YouTube as a Search Engine

My son was featured in yesterday’s Sunday New York Times in an article (At First, Funny videos. Now, a Reference Tool) about the unforeseen use of YouTube as a research tool. We all associate videos with entertainment but Tyler has taught me that with the addition of meta-data and micro-chunked content, it’s possible to use YouTube as a rich source of reference material.

Tyler's New York Times article

I was contacted by the reporter, who had seen a post on ReadWriteWeb about Tyler’s use of YouTube and wanted to bring the story to the New York Times’ readers.

My father commented, “It is the inclination of succeeding generations to simplify.” Tyler is on to something. For certain things (contact juggling, macarena, or bugatti vs. fighter jet), YouTube is going to explain things to you better and quicker than plain old text search results. You can sort by not only Relevance and Date Added but also using meta-data from community actions such as Ratings and View Count. Finally, using the example from the article, if you search on platypus, embedded in the results is a pre-defined playlist of over 40 video clips all about the animal.

Tyler was pleased to see that the article was in the “Bright Ideas” section. His comment about his pose in the photo was that after over 200 photos his head was feeling a little heavy. Strangely, the local newsstand didn’t carry the Sunday Times so we had to go to a Starbucks to get a copy for the photo above and as a keepsake.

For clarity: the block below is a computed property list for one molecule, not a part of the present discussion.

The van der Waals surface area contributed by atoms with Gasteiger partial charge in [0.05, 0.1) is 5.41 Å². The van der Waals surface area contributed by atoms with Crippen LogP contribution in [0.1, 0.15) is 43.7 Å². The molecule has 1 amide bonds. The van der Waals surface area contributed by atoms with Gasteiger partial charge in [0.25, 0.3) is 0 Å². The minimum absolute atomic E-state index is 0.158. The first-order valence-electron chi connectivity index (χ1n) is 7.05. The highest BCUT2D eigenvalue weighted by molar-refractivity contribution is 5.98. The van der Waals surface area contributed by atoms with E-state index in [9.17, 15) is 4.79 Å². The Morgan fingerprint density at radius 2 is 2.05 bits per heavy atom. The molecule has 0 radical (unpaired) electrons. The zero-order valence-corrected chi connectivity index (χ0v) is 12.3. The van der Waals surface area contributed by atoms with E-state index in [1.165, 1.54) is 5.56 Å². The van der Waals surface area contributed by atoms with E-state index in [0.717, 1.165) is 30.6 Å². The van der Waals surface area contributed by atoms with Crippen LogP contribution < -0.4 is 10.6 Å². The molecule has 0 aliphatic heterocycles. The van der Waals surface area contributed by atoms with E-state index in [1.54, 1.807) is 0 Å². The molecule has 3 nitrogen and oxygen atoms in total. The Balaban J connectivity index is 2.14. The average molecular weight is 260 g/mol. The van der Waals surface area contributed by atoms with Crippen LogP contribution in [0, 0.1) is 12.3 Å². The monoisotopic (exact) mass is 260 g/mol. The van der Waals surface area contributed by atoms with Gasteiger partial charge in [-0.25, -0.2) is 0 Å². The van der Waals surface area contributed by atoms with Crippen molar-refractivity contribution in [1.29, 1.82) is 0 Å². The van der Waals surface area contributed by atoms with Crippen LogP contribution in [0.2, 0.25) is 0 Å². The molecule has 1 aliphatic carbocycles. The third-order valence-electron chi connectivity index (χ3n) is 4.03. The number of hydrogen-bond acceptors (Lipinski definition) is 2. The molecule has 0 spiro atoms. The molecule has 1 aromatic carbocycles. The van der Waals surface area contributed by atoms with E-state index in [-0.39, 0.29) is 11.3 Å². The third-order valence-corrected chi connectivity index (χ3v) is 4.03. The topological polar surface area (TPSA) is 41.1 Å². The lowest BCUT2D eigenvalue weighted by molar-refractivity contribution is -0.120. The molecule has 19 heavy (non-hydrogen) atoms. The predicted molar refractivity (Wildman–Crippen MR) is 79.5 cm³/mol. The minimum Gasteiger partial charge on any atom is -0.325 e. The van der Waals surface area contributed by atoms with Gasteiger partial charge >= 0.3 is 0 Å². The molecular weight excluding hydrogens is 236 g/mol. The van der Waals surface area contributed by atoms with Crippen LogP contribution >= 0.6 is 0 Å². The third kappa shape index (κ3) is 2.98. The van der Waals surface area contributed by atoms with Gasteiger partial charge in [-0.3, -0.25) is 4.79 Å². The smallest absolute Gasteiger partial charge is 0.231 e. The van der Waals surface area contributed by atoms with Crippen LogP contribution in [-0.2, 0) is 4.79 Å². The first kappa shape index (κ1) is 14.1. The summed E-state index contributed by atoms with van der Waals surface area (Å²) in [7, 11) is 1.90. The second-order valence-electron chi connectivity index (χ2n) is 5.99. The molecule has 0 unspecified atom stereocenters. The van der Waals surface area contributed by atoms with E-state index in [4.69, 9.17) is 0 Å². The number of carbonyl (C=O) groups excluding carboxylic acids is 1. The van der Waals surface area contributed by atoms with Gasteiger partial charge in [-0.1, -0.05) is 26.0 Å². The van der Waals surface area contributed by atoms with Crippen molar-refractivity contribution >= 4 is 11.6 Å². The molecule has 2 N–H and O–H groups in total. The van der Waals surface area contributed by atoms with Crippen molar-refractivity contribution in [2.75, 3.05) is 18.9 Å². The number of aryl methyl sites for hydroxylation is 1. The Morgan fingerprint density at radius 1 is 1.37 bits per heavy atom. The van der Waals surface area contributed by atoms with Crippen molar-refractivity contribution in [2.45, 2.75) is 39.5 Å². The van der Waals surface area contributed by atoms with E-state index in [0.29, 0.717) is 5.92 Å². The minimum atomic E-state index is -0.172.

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2 thoughts on “YouTube as a Search Engine”

  1. Very cool. I wonder how many of the posts on YouTube about the Wii are made by kids themselves…Something about kids helping each other out here is really neat. Classic though, that it was Tyler, no way your kids will be Luddites…

  2. Congrats Tyler! That is just too cool. However, I did buy a DVD a few weeks ago to learn Contact Juggling. (Which is awesome!) Much better than just seeing the people do their thing on YouTube — at least for a beginner.

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